Roosevelt Institute | Cornell University

The Cost of Incarceration

By Stephanie HahmPublished November 9, 2014

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The current US prison system is broken. Though levels of crime have gone down dramatically, the incarceration rate has been increasing. The biggest problem, however, is the cost that goes behind everything. Our state and federal governments should make changes not only to alleviate budget pressures, but to also improve inmates' futures after imprisonment.
By Stephanie Hahm, 11/9/14


Orange is the New Black has been the trending TV series that has brought to public attention the issues and experiences of prison life. The show allows viewers to consider the complexity of race and gender politics, see the day-to-day incidents prisoners encounter, and even sympathize for the characters on this comedy drama. However, this heavy-hearted show does not quite look at the economic issues behind incarceration in the US—an equally important problem that should be part of the American conversation.

Entrepreneur and vlogger Hank Green recently created a video that shed light on the current statistics on incarceration rates and the effect it has on the American public. Using research from the Prison Policy Initiative, he states that "some institutions spend $100,000 per year per prisoner"—and this budget comes from taxpayer dollars.  And in addition to the individual expenses of each prisoner, the US has a lot of prisoners. In fact, the US has the highest incarceration population in the world, with a total of 2,228,424 prisoners. In fact, we have 5% of the world's population but 25% of the world's incarcerated population. Because of the amount of prisoners the US has and the high price tag on each one, the issue is something policymakers must take a considerable look at.

When looking at the breakdown of prison costs by state, all states analyzed on the VERA Institute of Justice report spend an amount of money that exceeds their allotted budget. For example, in 2010, the state of New York, one of the states with the greatest level of spending on prisoners, had a $2.7 billion prison budget, but the total cost amounted to $3.6 billion. In addition to funds directly related to correctional services, the state must provide money for administration purposes, such as pension and retiree health care contributions to corrections employees, employee benefits, and services for inmates. Inevitably, the cost of such a large-scale war on crime project will be exorbitant, and a bit unreasonable as well. To put things in perspective, New York spends on average about $60,076 per inmate, but only $20,639 per public student in their K-12 education system. Clearly, our budget shows that there is an emphasis on the wrong things. It poses an interesting question about how our government should spend the money currently going into the prison population instead for the education system to stop the incarceration rates in the first place. Our priorities should lie in the root of the problem.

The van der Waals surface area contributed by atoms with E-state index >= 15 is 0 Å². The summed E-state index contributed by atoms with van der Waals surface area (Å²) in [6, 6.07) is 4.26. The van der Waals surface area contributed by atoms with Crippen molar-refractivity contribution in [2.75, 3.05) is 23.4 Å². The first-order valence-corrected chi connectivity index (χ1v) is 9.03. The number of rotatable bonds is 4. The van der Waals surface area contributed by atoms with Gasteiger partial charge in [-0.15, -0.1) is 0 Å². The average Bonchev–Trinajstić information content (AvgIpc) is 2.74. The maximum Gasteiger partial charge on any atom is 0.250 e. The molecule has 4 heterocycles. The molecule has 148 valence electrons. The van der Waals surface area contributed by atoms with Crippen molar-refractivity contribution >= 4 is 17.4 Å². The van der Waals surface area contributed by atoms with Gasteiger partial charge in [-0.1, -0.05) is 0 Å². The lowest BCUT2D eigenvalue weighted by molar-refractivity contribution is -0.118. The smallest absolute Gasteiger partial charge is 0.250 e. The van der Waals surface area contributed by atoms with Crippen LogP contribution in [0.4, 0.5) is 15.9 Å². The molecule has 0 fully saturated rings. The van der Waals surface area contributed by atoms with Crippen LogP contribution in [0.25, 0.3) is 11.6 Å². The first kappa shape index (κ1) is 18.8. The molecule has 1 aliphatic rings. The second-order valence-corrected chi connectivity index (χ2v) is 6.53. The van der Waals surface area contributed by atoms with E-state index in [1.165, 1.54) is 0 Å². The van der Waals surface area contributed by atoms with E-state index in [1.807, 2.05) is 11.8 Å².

Prison spending is remarkably high for basic reasons anybody would assume. In a recent New York Times article, Michael Jacobson, the director of the City University of New York Institute for State and Local Governance and a former city correction and probation commissioner, explains that "83% of the expense per prisoner came from wages, benefits for staff and pension costs." Currently, New York City has a two prisoner to one guard ratio, which explains why most of the budget goes to staff. Even with lower prisoner numbers, there are fixed costs in the system that makes it hard for the budget to go down. One possible solution, however, to lower the costs of incarceration is reducing the waiting time people have in jail before their trial.

Even with just a glimpse of the statistics, it is clear that our current prison system needs to be changed. The amount of money, time, and investment put in to simply create ex-convicts who are no longer able to participate in society is a depressing and shameful matter. Though this article only considers the explicit costs regarding state and federal budgets, one can only imagine how many implicit costs there are with the foregone opportunity for more people in the workforce, the impact on children of the incarcerated, the influence it has on poverty and homelessness rates, and more. The Department of Justice reports that 2010 was the first year that the overall US prison population declined for the past 38 years. Our federal government should continue to make strides to maintain this decline. Though there are many ways to go about solving one of our nation's crises, one thing is for sure—our government needs to actively change the current state of incarceration.